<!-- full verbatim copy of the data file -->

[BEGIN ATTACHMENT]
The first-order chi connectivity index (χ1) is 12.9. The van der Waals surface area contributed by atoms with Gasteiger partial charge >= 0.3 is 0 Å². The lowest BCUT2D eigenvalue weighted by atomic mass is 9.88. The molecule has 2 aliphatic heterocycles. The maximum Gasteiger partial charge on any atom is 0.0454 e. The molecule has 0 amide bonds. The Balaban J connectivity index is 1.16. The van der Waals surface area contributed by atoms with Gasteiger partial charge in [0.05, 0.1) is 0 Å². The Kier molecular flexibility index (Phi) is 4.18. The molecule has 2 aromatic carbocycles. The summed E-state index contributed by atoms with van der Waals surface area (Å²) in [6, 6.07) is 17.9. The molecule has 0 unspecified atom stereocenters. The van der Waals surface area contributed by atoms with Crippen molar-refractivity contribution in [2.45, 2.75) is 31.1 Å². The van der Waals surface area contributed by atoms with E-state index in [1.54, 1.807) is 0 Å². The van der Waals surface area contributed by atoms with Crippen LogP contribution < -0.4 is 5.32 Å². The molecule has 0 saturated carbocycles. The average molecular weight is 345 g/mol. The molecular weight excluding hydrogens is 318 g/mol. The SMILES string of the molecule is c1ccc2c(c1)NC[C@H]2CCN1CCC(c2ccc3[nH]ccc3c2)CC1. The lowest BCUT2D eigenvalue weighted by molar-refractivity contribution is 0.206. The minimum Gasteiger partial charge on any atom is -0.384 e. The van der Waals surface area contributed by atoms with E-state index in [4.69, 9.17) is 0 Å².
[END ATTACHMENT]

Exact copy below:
The first-order chi connectivity index (χ1) is 12.9. The van der Waals surface area contributed by atoms with Gasteiger partial charge >= 0.3 is 0 Å². The lowest BCUT2D eigenvalue weighted by atomic mass is 9.88. The molecule has 2 aliphatic heterocycles. The maximum Gasteiger partial charge on any atom is 0.0454 e. The molecule has 0 amide bonds. The Balaban J connectivity index is 1.16. The van der Waals surface area contributed by atoms with Gasteiger partial charge in [0.05, 0.1) is 0 Å². The Kier molecular flexibility index (Phi) is 4.18. The molecule has 2 aromatic carbocycles. The summed E-state index contributed by atoms with van der Waals surface area (Å²) in [6, 6.07) is 17.9. The molecule has 0 unspecified atom stereocenters. The van der Waals surface area contributed by atoms with Crippen molar-refractivity contribution in [2.45, 2.75) is 31.1 Å². The van der Waals surface area contributed by atoms with E-state index in [1.54, 1.807) is 0 Å². The van der Waals surface area contributed by atoms with Crippen LogP contribution < -0.4 is 5.32 Å². The molecule has 0 saturated carbocycles. The average molecular weight is 345 g/mol. The molecular weight excluding hydrogens is 318 g/mol. The SMILES string of the molecule is c1ccc2c(c1)NC[C@H]2CCN1CCC(c2ccc3[nH]ccc3c2)CC1. The lowest BCUT2D eigenvalue weighted by molar-refractivity contribution is 0.206. The minimum Gasteiger partial charge on any atom is -0.384 e. The van der Waals surface area contributed by atoms with E-state index in [4.69, 9.17) is 0 Å².